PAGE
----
How many times do you walk around your facility and visually look upon every control system that is currently in operation?
If you are anything like me, it may be months in between the times I see some control panels.
Along the same line, how often do you “go online” with many of your control systems?
For some systems, it may be nearly every day, while others, it can again be months in between the time spent on this equipment.
For all the equipment that is running in your facility, who notices when a PLC module fails and is running on the backup module or chassis?
I have found myself in situations where there was little to no monitoring in place for controller batteries, remote I/O chassis faults, DLR faults and even redundant controller system faults.
You heard me correct, the redundant system you thought you had in place has been un-synchronized for three weeks and no one noticed. So how can we, as control system engineers, keep this from happening?
I submit to you that implementing alarming for every redundant controller pair, will be worth the effort.
Add PLC Code to monitor both the Primary and Secondary Redundancy Modules:
Parameters for first GSV Instruction:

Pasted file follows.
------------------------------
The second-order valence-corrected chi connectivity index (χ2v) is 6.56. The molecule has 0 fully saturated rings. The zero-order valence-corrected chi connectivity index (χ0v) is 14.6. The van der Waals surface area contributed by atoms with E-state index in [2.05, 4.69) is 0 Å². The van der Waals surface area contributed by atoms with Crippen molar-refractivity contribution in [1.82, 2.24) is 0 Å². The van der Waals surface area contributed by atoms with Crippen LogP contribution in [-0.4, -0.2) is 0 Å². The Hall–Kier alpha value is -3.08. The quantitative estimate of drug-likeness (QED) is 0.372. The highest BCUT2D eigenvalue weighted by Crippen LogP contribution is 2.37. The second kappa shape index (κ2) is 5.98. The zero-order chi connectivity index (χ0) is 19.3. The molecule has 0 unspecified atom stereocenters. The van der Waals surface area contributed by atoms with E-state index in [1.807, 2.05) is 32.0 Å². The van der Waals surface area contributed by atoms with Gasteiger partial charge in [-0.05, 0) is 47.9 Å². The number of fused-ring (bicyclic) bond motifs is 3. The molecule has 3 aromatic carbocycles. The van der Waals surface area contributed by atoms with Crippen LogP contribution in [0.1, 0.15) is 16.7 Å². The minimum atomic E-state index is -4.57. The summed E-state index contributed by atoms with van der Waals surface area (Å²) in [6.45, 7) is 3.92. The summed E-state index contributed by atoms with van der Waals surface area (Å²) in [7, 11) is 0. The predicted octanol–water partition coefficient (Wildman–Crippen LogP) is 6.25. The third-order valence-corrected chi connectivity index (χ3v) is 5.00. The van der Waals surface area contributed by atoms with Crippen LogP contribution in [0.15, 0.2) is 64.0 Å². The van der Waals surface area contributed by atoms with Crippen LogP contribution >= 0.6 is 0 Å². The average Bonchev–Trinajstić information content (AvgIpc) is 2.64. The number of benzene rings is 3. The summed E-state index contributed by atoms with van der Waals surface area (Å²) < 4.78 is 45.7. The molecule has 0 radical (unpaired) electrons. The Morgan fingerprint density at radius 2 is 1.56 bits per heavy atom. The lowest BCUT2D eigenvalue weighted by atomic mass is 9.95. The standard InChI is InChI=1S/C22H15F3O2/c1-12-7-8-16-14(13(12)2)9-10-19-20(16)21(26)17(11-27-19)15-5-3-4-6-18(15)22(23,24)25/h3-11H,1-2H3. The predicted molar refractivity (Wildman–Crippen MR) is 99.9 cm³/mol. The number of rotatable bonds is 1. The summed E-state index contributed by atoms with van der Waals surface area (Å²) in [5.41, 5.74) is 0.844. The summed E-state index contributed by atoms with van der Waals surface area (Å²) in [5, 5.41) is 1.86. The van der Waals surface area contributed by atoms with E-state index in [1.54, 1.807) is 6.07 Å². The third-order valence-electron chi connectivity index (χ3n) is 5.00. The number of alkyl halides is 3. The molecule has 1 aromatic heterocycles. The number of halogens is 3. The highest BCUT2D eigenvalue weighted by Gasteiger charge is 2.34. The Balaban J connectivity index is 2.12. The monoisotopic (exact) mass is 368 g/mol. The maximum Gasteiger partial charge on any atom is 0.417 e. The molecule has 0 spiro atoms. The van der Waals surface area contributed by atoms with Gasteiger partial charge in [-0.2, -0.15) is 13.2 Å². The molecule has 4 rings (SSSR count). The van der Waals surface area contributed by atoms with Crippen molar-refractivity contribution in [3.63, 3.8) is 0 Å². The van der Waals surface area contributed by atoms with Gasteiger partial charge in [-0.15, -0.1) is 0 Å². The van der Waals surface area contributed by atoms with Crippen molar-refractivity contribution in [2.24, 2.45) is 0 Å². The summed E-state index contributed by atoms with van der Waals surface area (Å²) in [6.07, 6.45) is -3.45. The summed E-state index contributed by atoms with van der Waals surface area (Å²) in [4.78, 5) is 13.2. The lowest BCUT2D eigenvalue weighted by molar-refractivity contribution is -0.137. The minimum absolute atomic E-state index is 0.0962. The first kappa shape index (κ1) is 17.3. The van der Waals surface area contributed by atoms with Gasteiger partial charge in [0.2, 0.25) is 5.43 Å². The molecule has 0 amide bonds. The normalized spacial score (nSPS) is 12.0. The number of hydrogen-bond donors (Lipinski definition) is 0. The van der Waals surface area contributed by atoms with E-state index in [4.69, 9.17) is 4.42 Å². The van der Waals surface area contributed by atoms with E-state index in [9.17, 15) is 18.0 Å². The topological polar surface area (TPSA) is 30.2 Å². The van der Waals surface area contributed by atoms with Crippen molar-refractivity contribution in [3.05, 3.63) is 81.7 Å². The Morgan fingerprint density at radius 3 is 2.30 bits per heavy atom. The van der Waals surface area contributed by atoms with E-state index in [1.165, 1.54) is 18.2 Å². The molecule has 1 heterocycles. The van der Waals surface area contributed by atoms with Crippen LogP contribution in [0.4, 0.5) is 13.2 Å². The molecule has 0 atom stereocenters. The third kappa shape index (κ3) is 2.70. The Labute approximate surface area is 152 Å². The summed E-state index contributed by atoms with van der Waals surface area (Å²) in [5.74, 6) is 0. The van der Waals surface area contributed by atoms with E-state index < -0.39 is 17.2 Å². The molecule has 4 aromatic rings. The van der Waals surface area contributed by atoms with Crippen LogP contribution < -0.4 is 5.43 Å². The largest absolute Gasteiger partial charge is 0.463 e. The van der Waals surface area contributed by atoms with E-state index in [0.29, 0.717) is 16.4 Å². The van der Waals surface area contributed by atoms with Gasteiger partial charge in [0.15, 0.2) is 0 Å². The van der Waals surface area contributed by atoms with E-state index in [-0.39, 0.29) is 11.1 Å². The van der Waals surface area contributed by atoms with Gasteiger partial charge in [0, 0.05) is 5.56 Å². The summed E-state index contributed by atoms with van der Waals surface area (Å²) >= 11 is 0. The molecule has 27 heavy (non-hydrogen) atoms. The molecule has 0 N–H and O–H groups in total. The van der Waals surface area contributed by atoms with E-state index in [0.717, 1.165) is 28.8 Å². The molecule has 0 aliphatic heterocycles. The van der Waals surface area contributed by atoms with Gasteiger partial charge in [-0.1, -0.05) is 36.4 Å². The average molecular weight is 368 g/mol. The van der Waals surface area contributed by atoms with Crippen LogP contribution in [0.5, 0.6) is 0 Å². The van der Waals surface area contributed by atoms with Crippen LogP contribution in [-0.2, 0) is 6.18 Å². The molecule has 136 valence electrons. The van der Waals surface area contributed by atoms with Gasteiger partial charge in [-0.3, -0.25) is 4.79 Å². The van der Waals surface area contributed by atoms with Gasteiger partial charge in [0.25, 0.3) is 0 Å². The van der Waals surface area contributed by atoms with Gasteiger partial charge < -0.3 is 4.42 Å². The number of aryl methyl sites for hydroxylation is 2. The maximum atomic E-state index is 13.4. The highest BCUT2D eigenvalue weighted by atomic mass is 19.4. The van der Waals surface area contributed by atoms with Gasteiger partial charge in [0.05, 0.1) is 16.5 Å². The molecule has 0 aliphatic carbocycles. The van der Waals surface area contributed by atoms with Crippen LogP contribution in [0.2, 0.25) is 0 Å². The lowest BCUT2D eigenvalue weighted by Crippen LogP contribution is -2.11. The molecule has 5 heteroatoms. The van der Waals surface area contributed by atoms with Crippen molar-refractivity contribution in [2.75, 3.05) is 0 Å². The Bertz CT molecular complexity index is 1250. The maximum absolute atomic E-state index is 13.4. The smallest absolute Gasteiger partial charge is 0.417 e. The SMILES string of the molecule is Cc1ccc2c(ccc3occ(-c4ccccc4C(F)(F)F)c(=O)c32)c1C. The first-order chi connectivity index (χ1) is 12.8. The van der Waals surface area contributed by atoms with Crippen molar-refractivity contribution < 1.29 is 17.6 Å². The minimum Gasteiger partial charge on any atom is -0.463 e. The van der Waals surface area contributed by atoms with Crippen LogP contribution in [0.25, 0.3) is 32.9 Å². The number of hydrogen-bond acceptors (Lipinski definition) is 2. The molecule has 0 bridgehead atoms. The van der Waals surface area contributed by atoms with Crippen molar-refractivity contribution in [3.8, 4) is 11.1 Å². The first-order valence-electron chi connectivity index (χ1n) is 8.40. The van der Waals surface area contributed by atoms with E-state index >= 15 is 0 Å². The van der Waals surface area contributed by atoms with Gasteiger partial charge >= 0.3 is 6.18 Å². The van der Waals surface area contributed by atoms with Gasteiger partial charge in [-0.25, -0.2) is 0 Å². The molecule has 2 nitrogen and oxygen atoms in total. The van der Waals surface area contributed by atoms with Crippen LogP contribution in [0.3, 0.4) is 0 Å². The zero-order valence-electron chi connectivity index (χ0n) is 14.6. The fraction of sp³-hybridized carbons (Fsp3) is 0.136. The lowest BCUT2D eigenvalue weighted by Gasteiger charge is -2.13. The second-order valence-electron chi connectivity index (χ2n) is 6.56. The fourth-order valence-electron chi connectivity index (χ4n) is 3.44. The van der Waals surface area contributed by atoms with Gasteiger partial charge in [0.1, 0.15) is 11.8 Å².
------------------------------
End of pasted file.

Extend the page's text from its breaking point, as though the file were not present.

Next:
- Class Name: Redundancy
- Attribute Name: ChassisRedundancyState
- Dest: RedundancyStatus (“INT” Data Type tag that you create)
Parameters for second GSV Instruction:
- Class Name: Redundancy
- Attribute Name: PartnerChassisRedundancyState
- Dest: RedundancyStatus_Partner (“INT” Data Type tag that you create)
Add PLC Code to monitor the correct status from each chassis:
- The primary chassis redundancy state should return a value of “2”. If not, set an alarm.
- The secondary chassis redundancy state should return a value of “8”. If not, set an alarm.
Image by: Brandon Cooper-REDALM.PNG
What to do with the alarm:
- Implement an alarm that operations will notice with an urgent or audible indication. Chances are, they will call you as it will not be something they recognize.
- If you have a historian available, have the historian send you an email alert that the event has taken place.
Lack of knowing when a redundant controller pair is not synchronized and ready for a failover is a great liability to the production of your facility.
Keeping these systems at the highest level of availability and performance is important to maintaining any facility and helping achieve its production goals.
The “little things” make a big difference when it comes to facility up-time.
Written by Brandon Cooper
Senior Controls Engineer and Freelance Writer
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